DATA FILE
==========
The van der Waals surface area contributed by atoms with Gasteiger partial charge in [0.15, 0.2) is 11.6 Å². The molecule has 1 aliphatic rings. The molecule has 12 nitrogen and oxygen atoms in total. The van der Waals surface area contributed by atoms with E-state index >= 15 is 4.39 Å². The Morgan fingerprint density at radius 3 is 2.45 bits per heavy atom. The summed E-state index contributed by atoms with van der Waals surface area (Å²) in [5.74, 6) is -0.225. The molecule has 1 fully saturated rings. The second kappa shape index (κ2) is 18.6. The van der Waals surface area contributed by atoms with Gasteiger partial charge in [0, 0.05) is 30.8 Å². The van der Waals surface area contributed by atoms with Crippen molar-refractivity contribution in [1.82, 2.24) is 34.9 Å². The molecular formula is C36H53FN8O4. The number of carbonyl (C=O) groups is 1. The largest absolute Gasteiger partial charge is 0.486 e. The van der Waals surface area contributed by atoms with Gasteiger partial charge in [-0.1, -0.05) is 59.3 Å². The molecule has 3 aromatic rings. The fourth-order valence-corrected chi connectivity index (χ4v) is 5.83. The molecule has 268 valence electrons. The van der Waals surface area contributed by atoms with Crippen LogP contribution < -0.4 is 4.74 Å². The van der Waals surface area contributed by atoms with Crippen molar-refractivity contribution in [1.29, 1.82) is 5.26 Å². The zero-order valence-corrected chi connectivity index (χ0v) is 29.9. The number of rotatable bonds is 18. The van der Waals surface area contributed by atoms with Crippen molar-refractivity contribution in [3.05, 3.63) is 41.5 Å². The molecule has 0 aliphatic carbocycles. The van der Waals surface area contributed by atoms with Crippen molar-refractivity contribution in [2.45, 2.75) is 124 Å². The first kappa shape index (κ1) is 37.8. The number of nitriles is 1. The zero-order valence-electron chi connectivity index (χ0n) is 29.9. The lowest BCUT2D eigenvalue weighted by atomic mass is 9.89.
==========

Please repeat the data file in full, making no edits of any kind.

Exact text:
The van der Waals surface area contributed by atoms with Gasteiger partial charge in [0.15, 0.2) is 11.6 Å². The molecule has 1 aliphatic rings. The molecule has 12 nitrogen and oxygen atoms in total. The van der Waals surface area contributed by atoms with E-state index >= 15 is 4.39 Å². The Morgan fingerprint density at radius 3 is 2.45 bits per heavy atom. The summed E-state index contributed by atoms with van der Waals surface area (Å²) in [5.74, 6) is -0.225. The molecule has 1 fully saturated rings. The second kappa shape index (κ2) is 18.6. The van der Waals surface area contributed by atoms with Gasteiger partial charge in [0, 0.05) is 30.8 Å². The van der Waals surface area contributed by atoms with Crippen molar-refractivity contribution in [1.82, 2.24) is 34.9 Å². The molecular formula is C36H53FN8O4. The number of carbonyl (C=O) groups is 1. The largest absolute Gasteiger partial charge is 0.486 e. The van der Waals surface area contributed by atoms with Gasteiger partial charge in [-0.1, -0.05) is 59.3 Å². The molecule has 3 aromatic rings. The fourth-order valence-corrected chi connectivity index (χ4v) is 5.83. The molecule has 268 valence electrons. The van der Waals surface area contributed by atoms with Crippen LogP contribution < -0.4 is 4.74 Å². The van der Waals surface area contributed by atoms with Crippen molar-refractivity contribution in [1.29, 1.82) is 5.26 Å². The zero-order valence-corrected chi connectivity index (χ0v) is 29.9. The number of rotatable bonds is 18. The van der Waals surface area contributed by atoms with Crippen molar-refractivity contribution in [3.05, 3.63) is 41.5 Å². The molecule has 0 aliphatic carbocycles. The van der Waals surface area contributed by atoms with Crippen molar-refractivity contribution in [2.45, 2.75) is 124 Å². The first kappa shape index (κ1) is 37.8. The number of nitriles is 1. The zero-order valence-electron chi connectivity index (χ0n) is 29.9. The lowest BCUT2D eigenvalue weighted by atomic mass is 9.89.